Caring for a chronically ill family member takes an emotional and physical toll on the caregiver. Compound this in a time of disaster, civil unrest, social and economic collapse and you might feel there is no chance for survival. I cannot say that. There might be insurmountable odds against a seriously ill family member living in harsh conditions for very long, but it is my goal as a caregiver to ensure I have the tools and knowledge to keep that family member as comfortable; physically, emotionally and spiritually as I can.
As the wife of a recent kidney transplant recipient, I am familiar with all aspects of his care, before transplant while he was on dialysis and now, with a severe regimen of anti- rejection drugs. I have researched and found very little information on varied “prepping” sites as to what to do for those family members that may require medical devices that require electricity, medications that prolong life, such as anti-rejection, anti- viral, chemo, asthma to name a few. These medications are usually very expensive, and generics are few. No doctor will allow you to stockpile these. I have tried. You may only be able to obtain a 3 month supply at best. So you might have a generator to run the dialysis machine, but when the supply chain that brings the boxes of dialysis fluid breaks down, you won’t be able to make it in your kitchen. What do you do when the medications run out, or the nebulizer canisters stop coming in the mail?
How do you prepare yourself and your loved one for the inevitable outcome? Depending on the condition your loved one suffers from, I surmise most people will try to stretch out certain medications in a disaster scenario, such as blood pressure meds, if the ill family member is not exerting themselves. My plan for my husband is to keep him comfortable and hydrated, occupied with low impact activities to keep his blood pressure down when we run out of his meds. There is not much I can do for his anti-rejection drugs other than halve the dose so they last longer. The key is to keep normalcy and good attitude combined with communication. Speaking with your ill loved one and making the care plan together. They might not want to alter the medication schedule, and may just want to abandon it all together. They might not want to be a burden, or might want to face the inevitable head on. They might want to survive at all cost. It is crucial to your survival that you face all outcomes and discuss these with your loved one in detail. Having a Medical Power of Attorney, with a Healthcare Directive in place makes sure that your decisions, directives, and care plan will be followed if the loved one is cared for outside the home in this type of scenario.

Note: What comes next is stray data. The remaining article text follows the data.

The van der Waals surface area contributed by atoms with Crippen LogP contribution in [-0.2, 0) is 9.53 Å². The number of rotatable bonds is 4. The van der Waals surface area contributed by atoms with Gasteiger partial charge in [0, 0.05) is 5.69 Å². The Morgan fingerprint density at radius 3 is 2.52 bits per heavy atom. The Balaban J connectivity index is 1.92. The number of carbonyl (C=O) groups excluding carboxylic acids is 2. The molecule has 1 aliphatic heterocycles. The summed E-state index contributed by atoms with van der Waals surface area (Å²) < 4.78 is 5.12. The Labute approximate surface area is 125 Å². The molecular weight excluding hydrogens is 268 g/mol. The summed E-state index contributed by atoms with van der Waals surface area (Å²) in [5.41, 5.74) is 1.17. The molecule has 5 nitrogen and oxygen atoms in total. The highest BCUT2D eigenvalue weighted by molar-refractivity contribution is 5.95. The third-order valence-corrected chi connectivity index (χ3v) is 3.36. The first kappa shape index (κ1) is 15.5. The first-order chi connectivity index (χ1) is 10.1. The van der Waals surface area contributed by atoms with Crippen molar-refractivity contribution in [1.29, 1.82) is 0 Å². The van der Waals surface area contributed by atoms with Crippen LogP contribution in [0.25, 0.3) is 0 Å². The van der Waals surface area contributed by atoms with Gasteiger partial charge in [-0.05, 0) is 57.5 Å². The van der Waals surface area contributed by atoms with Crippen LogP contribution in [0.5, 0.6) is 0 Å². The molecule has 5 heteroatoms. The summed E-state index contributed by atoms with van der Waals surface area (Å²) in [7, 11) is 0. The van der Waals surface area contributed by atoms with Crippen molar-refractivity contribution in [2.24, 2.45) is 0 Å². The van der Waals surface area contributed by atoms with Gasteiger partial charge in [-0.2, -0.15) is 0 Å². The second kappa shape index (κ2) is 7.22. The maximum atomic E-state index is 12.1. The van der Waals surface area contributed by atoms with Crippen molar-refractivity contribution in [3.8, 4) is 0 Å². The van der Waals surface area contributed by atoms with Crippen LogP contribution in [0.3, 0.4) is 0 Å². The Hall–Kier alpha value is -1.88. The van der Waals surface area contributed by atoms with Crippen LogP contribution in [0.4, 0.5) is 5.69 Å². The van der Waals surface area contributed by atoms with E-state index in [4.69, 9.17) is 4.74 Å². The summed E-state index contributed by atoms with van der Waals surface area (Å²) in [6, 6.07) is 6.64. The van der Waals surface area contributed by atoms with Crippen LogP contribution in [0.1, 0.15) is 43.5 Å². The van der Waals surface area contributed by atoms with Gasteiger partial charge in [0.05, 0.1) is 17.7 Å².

It is beyond the scope of many people’s thoughts of having to watch a family member deteriorate in the absence of medical care or medications. In a SHTF scenario, many will be experiencing the same anguish. Many will lose family members quickly, some will watch over a protracted time frame, a loved one wasting away. What you can do in that time frame, is mentally prepare yourself and your loved one for a dignified and comfortable passing.
What my husband and I have decided on, is to allow the meds to run out, treat the symptoms of kidney failure as they come, and live as normally as we can, given the variables that we are faced with. I have come to terms as has he that he will not survive without the drugs. I have always been the stronger, optimistic one, he is my beloved pessimist. Knowing each other’s strengths and weaknesses helps you realistically view your action plan and implement it together. I have stocked up on several of his favorite foods, a warm and inviting bedroom with books and a view of our yard and chickens, a photo album, and will surround him with the best attitude I can.